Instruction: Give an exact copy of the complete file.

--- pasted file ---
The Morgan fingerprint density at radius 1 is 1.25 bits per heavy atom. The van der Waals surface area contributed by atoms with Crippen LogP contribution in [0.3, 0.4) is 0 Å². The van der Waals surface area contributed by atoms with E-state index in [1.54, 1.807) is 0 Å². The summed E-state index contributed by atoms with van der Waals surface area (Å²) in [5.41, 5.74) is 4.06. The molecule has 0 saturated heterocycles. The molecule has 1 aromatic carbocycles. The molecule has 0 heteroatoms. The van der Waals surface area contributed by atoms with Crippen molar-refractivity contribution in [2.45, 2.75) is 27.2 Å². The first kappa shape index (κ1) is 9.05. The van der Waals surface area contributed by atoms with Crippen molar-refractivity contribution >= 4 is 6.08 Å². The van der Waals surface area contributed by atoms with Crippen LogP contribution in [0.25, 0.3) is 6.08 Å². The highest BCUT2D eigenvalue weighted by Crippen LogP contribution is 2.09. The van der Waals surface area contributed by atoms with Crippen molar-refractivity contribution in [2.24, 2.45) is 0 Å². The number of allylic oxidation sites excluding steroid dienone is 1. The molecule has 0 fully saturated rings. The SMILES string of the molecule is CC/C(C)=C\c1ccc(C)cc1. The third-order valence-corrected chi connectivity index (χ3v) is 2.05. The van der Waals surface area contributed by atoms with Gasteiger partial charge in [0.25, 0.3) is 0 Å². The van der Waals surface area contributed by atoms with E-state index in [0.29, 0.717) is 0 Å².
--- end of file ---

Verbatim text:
The Morgan fingerprint density at radius 1 is 1.25 bits per heavy atom. The van der Waals surface area contributed by atoms with Crippen LogP contribution in [0.3, 0.4) is 0 Å². The van der Waals surface area contributed by atoms with E-state index in [1.54, 1.807) is 0 Å². The summed E-state index contributed by atoms with van der Waals surface area (Å²) in [5.41, 5.74) is 4.06. The molecule has 0 saturated heterocycles. The molecule has 1 aromatic carbocycles. The molecule has 0 heteroatoms. The van der Waals surface area contributed by atoms with Crippen molar-refractivity contribution in [2.45, 2.75) is 27.2 Å². The first kappa shape index (κ1) is 9.05. The van der Waals surface area contributed by atoms with Crippen molar-refractivity contribution >= 4 is 6.08 Å². The van der Waals surface area contributed by atoms with Crippen LogP contribution in [0.25, 0.3) is 6.08 Å². The highest BCUT2D eigenvalue weighted by Crippen LogP contribution is 2.09. The van der Waals surface area contributed by atoms with Crippen molar-refractivity contribution in [2.24, 2.45) is 0 Å². The number of allylic oxidation sites excluding steroid dienone is 1. The molecule has 0 fully saturated rings. The SMILES string of the molecule is CC/C(C)=C\c1ccc(C)cc1. The third-order valence-corrected chi connectivity index (χ3v) is 2.05. The van der Waals surface area contributed by atoms with Gasteiger partial charge in [0.25, 0.3) is 0 Å². The van der Waals surface area contributed by atoms with E-state index in [0.29, 0.717) is 0 Å².